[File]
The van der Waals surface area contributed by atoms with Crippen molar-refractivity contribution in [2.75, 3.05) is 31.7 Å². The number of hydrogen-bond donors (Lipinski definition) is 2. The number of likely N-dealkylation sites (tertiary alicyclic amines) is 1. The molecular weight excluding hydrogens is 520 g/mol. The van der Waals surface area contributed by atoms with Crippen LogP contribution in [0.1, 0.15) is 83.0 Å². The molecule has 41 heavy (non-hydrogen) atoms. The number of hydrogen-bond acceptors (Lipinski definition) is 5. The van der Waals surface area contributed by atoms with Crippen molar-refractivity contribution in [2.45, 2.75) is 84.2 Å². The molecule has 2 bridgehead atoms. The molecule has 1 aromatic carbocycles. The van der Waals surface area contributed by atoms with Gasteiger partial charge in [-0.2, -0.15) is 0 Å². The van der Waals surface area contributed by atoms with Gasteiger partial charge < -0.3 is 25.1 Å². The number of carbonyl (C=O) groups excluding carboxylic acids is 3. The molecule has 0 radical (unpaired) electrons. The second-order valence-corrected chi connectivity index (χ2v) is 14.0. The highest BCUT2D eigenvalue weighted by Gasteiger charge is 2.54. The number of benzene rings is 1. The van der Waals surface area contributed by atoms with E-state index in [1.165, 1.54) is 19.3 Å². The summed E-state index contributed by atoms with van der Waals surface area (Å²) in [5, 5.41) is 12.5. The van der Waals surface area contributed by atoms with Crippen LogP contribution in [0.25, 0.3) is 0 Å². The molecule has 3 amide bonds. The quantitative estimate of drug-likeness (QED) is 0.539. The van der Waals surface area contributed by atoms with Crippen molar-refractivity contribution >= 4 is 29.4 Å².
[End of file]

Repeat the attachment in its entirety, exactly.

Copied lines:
The van der Waals surface area contributed by atoms with Crippen molar-refractivity contribution in [2.75, 3.05) is 31.7 Å². The number of hydrogen-bond donors (Lipinski definition) is 2. The number of likely N-dealkylation sites (tertiary alicyclic amines) is 1. The molecular weight excluding hydrogens is 520 g/mol. The van der Waals surface area contributed by atoms with Crippen LogP contribution in [0.1, 0.15) is 83.0 Å². The molecule has 41 heavy (non-hydrogen) atoms. The number of hydrogen-bond acceptors (Lipinski definition) is 5. The van der Waals surface area contributed by atoms with Crippen molar-refractivity contribution in [2.45, 2.75) is 84.2 Å². The molecule has 2 bridgehead atoms. The molecule has 1 aromatic carbocycles. The van der Waals surface area contributed by atoms with Gasteiger partial charge in [-0.2, -0.15) is 0 Å². The van der Waals surface area contributed by atoms with Gasteiger partial charge < -0.3 is 25.1 Å². The number of carbonyl (C=O) groups excluding carboxylic acids is 3. The molecule has 0 radical (unpaired) electrons. The second-order valence-corrected chi connectivity index (χ2v) is 14.0. The highest BCUT2D eigenvalue weighted by Gasteiger charge is 2.54. The number of benzene rings is 1. The van der Waals surface area contributed by atoms with E-state index in [1.165, 1.54) is 19.3 Å². The summed E-state index contributed by atoms with van der Waals surface area (Å²) in [5, 5.41) is 12.5. The van der Waals surface area contributed by atoms with Crippen LogP contribution in [0.25, 0.3) is 0 Å². The molecule has 3 amide bonds. The quantitative estimate of drug-likeness (QED) is 0.539. The van der Waals surface area contributed by atoms with Crippen molar-refractivity contribution >= 4 is 29.4 Å².